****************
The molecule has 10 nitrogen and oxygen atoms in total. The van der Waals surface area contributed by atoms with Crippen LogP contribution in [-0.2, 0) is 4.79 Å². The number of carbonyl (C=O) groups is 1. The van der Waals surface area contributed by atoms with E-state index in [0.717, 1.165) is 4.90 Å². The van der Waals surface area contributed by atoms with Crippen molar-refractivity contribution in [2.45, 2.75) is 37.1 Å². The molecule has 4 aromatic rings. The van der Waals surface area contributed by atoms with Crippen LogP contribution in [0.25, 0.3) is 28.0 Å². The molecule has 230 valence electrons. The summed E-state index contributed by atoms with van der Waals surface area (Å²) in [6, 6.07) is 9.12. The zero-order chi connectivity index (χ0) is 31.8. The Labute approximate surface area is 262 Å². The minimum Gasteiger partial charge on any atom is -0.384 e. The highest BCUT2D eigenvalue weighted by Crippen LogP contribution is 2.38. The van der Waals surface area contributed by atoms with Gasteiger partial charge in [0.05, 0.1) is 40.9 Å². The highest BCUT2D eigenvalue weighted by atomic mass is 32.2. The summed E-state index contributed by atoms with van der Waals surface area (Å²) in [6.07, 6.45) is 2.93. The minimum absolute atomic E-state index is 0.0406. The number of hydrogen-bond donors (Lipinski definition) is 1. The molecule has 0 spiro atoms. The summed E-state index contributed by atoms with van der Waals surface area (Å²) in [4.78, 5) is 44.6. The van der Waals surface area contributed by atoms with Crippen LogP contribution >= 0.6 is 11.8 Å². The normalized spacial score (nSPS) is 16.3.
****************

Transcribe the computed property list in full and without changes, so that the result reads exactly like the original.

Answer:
The molecule has 10 nitrogen and oxygen atoms in total. The van der Waals surface area contributed by atoms with Crippen LogP contribution in [-0.2, 0) is 4.79 Å². The number of carbonyl (C=O) groups is 1. The van der Waals surface area contributed by atoms with E-state index in [0.717, 1.165) is 4.90 Å². The van der Waals surface area contributed by atoms with Crippen molar-refractivity contribution in [2.45, 2.75) is 37.1 Å². The molecule has 4 aromatic rings. The van der Waals surface area contributed by atoms with Crippen LogP contribution in [0.25, 0.3) is 28.0 Å². The molecule has 230 valence electrons. The summed E-state index contributed by atoms with van der Waals surface area (Å²) in [6, 6.07) is 9.12. The zero-order chi connectivity index (χ0) is 31.8. The Labute approximate surface area is 262 Å². The minimum Gasteiger partial charge on any atom is -0.384 e. The highest BCUT2D eigenvalue weighted by Crippen LogP contribution is 2.38. The van der Waals surface area contributed by atoms with Gasteiger partial charge in [0.05, 0.1) is 40.9 Å². The highest BCUT2D eigenvalue weighted by atomic mass is 32.2. The summed E-state index contributed by atoms with van der Waals surface area (Å²) in [6.07, 6.45) is 2.93. The minimum absolute atomic E-state index is 0.0406. The number of hydrogen-bond donors (Lipinski definition) is 1. The molecule has 0 spiro atoms. The summed E-state index contributed by atoms with van der Waals surface area (Å²) in [4.78, 5) is 44.6. The van der Waals surface area contributed by atoms with Crippen LogP contribution >= 0.6 is 11.8 Å². The normalized spacial score (nSPS) is 16.3.